Despite having no natural gas deposits of its own, Singapore is emerging as one of the world’s leading Liquefied Natural Gas (LNG) trading  hubs. Using its world-class infrastructure, large financial services industry, and superior talent, the small city-state is now a major global player. Make no mistake, with Asia accounting for some 71 percent of the world’s 236 million tons of LNG trading, the market is huge.

Singapore

Singapore’s LGN terminal may be expanded

The Singaporean government is now home to Asia’s first LNG terminal, a world-class facility capable of handling trade from across the globe. The LNG terminal allows companies to ship and store LNG. Such terminals also allow companies to convert liquefied natural gas back into gas. Currently, Singapore’s LNG terminal is designed to handle some 3.5 million metric tons of gas, but the facility could be expanded to as many as 6 million metric tons.

Unlike other facilities, Singapore’s LNG facility lets no gas go to waste

This new facility is already being widely lauded by industry experts. In typical Singaporean style, it marks a high-water in efficiency. For example, when storing natural gas, a portion of it will inevitably boil off, usually resulting in losses for traders. The Singaporean facility, however, captures this boil off and then allows it to be sold to local customers. This ensures that traders are extracting the full value of their product, instead of letting some of it go to waste.

Natural gas on its way to being more important than oil

Natural gas can be used for many different purposes. Natural gas is a vital source of electricity production, providing some 24 percent of America’s electricity, for example. It is generally seen as a cleaner fossil fuel than coal, as it produces far less pollutants and significantly less carbon emissions. Natural gas is also used to produce fertilizers, fuel energy-efficient transportation vehicles, and numerous other things. With so many different applications, the fossil fuel is now starting to rival oil in importance.

With Singapore facing increasing competition in advanced manufacturing, long the backbone of the domestic economy, the government has been working to develop other opportunities. The LNG terminal is part of a broader push to develop Singapore as a leading commodities trading hub. Already, the city-state supports a large petroleum refining industry that accounts for 5 percent of the GDP, and numerous other commodity trading markets.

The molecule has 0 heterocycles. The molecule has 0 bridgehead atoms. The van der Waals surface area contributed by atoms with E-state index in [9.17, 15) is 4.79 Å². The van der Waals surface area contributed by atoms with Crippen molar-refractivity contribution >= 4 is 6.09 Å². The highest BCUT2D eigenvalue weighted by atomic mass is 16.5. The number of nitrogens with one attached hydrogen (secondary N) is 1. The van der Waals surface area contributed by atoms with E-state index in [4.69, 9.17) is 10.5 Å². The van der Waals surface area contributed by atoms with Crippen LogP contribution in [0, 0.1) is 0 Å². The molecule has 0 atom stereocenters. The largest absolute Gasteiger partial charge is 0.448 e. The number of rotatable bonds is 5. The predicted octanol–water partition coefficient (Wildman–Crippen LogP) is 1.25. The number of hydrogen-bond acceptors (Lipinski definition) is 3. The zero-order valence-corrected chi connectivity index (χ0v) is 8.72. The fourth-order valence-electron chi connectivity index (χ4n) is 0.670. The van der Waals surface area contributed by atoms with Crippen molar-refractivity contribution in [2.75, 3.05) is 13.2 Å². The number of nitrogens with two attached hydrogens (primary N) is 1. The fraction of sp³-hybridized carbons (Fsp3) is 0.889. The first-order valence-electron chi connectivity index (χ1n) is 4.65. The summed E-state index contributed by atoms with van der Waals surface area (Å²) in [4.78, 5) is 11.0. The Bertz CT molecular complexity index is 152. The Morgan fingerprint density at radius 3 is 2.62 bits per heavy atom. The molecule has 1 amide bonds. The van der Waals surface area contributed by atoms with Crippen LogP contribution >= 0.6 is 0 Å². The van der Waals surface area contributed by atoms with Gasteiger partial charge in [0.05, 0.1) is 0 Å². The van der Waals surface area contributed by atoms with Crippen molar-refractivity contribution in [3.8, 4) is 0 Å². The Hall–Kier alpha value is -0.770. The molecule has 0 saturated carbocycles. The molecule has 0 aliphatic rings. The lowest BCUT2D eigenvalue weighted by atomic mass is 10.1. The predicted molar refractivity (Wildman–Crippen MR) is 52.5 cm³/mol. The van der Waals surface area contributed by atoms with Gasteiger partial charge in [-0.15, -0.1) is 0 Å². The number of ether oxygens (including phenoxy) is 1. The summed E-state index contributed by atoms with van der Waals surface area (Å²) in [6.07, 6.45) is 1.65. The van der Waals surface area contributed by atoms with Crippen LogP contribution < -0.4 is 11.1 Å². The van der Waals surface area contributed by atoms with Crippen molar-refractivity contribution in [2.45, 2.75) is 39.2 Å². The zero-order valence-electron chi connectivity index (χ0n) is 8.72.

For example, Singapore slashed taxes on gold last year, helping to drive a push to convert the country into a leading gold trading hub. The country has also built a high-security mega-vault at its airport that will allow companies and individuals to safely store large quantities of gold, diamonds, and other precious commodities. Such efforts are helping to reinforce Singapore’s position as a global trading hub for various products, services, and commodities.

Singapore is arguably the richest country in the world

Throughout history, the Singaporean government has proven to be very effective at developing large scale industries. Once a poor back-water hub, Singapore has emerged as arguably the richest country in the world, mile-per-mile. They city-state has successfully developed several advanced industries on a large scale, including financial services, high-end manufacturing, chemical production, shipping, and construction.

In all likelihood, Singapore will be able to establish itself as a world leader in LNG trading. This will continue to fill the Singaporean government’s rich coffers and create numerous high-end jobs. As Asia continues to develop, natural gas consumption will likely rise. As such, Singapore should be able to grow its LNG industry to meet demand.